• She usually cooks multiple types of dishes to eat with my dad → prefers containers that she could organize neatly in her fridge (containers that could take up half the shelf and fit nicely together to save space)
  • Dishes are usually with sauce
Dumpling stacked container

She also showed me a dumpling container she recently got and she really enjoys. She says its nice how you can easily protect the delicate food inside and organize it neatly and compact in the fridge. She wishes that the container could be larger so that the left and right gaps of the stacked container would be filled too.

Research Conclusions

Based on my findings from the task analysis, questionnaire, and interviews, I realized that those around me that bring their meals to go or store food for later all share the Asian cuisine culture. And from these conversations and even based on my own meal preparing experiences, I’ve come to realize that many of these generic containers do not fulfill all the needs of Asian cooking.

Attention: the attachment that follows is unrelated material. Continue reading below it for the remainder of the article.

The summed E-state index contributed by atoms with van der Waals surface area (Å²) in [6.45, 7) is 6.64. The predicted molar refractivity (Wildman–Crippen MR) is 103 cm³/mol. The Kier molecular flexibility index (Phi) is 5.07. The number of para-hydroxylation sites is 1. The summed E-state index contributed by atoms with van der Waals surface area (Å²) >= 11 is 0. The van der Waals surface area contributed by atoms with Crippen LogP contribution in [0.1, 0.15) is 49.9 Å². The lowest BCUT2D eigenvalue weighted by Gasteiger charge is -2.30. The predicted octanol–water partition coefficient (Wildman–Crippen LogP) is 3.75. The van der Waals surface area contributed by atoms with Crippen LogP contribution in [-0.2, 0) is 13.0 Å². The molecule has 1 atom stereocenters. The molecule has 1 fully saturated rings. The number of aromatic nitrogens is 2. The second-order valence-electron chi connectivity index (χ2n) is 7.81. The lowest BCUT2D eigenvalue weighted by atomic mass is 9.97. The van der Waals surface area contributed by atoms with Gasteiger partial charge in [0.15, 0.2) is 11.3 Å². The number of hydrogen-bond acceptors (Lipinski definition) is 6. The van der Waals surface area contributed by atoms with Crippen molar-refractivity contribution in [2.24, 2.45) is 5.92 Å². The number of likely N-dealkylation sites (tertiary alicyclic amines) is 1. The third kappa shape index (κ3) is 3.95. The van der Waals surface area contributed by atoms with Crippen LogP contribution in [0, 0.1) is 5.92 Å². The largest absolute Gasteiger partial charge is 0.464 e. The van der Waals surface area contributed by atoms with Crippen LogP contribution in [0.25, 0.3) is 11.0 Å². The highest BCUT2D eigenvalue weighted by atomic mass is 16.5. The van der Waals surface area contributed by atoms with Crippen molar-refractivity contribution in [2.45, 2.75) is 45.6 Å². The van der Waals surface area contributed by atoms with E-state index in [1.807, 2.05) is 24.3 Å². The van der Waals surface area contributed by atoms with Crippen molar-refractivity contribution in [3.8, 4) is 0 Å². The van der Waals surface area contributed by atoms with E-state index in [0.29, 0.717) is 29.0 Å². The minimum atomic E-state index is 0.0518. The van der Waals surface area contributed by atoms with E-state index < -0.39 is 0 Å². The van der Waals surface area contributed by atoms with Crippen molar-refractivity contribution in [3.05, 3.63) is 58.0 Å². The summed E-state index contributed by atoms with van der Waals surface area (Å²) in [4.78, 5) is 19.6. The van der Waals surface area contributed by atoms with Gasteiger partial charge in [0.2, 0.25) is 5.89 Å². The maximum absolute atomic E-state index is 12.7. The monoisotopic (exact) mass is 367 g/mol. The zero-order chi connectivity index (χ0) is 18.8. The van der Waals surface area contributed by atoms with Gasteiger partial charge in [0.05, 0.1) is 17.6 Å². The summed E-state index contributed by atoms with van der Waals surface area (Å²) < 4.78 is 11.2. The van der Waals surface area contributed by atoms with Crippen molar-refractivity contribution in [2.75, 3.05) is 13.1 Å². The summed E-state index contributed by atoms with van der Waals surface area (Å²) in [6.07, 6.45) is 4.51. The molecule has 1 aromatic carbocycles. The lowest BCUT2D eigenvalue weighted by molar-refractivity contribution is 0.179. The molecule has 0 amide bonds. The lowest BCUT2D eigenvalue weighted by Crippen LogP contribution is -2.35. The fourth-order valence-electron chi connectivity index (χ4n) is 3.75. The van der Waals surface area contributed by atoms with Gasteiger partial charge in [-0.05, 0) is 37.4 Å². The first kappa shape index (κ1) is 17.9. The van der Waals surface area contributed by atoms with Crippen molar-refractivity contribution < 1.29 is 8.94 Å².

From my research findings, some conclusions that I want to incorporate in my product:

  • have versatile separations in their food containers to separate the saucy dishes
  • needs to be leak-proof (Asian dishes usually have more sauce, and many people like to cook stews)
  • have an area to easily place utensils (including chopsticks)
  • should be naturally oriented facing up to prevent spills and easy to transport (many people currently just wrap plastic or paper around their utensils to bring with them)
New mood board from these findings

Persona